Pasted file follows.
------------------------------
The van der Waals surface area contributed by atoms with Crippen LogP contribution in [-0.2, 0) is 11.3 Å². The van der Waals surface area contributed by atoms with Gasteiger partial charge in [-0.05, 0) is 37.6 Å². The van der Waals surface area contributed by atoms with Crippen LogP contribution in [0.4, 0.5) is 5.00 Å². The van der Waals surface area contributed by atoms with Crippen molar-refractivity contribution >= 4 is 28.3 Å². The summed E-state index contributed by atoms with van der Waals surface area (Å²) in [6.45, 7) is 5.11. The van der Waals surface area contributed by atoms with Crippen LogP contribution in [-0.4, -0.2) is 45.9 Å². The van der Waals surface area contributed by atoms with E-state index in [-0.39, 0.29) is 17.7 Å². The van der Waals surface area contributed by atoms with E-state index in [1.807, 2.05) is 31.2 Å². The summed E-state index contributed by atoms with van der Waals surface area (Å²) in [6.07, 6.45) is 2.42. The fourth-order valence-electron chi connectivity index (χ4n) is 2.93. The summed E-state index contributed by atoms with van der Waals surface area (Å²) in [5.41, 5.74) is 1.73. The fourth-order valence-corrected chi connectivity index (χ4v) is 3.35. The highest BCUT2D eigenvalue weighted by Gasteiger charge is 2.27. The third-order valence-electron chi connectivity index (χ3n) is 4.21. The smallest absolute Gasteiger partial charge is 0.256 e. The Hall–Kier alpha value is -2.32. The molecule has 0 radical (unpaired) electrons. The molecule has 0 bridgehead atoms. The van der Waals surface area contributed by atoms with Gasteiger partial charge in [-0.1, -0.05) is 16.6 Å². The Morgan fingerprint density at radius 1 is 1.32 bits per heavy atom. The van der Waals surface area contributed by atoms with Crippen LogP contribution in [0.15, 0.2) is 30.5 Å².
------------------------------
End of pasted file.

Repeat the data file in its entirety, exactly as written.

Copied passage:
The van der Waals surface area contributed by atoms with Crippen LogP contribution in [-0.2, 0) is 11.3 Å². The van der Waals surface area contributed by atoms with Gasteiger partial charge in [-0.05, 0) is 37.6 Å². The van der Waals surface area contributed by atoms with Crippen LogP contribution in [0.4, 0.5) is 5.00 Å². The van der Waals surface area contributed by atoms with Crippen molar-refractivity contribution >= 4 is 28.3 Å². The summed E-state index contributed by atoms with van der Waals surface area (Å²) in [6.45, 7) is 5.11. The van der Waals surface area contributed by atoms with Crippen LogP contribution in [-0.4, -0.2) is 45.9 Å². The van der Waals surface area contributed by atoms with E-state index in [-0.39, 0.29) is 17.7 Å². The van der Waals surface area contributed by atoms with E-state index in [1.807, 2.05) is 31.2 Å². The summed E-state index contributed by atoms with van der Waals surface area (Å²) in [6.07, 6.45) is 2.42. The fourth-order valence-electron chi connectivity index (χ4n) is 2.93. The summed E-state index contributed by atoms with van der Waals surface area (Å²) in [5.41, 5.74) is 1.73. The fourth-order valence-corrected chi connectivity index (χ4v) is 3.35. The highest BCUT2D eigenvalue weighted by Gasteiger charge is 2.27. The third-order valence-electron chi connectivity index (χ3n) is 4.21. The smallest absolute Gasteiger partial charge is 0.256 e. The Hall–Kier alpha value is -2.32. The molecule has 0 radical (unpaired) electrons. The molecule has 0 bridgehead atoms. The van der Waals surface area contributed by atoms with Gasteiger partial charge in [-0.1, -0.05) is 16.6 Å². The Morgan fingerprint density at radius 1 is 1.32 bits per heavy atom. The van der Waals surface area contributed by atoms with Crippen LogP contribution in [0.15, 0.2) is 30.5 Å².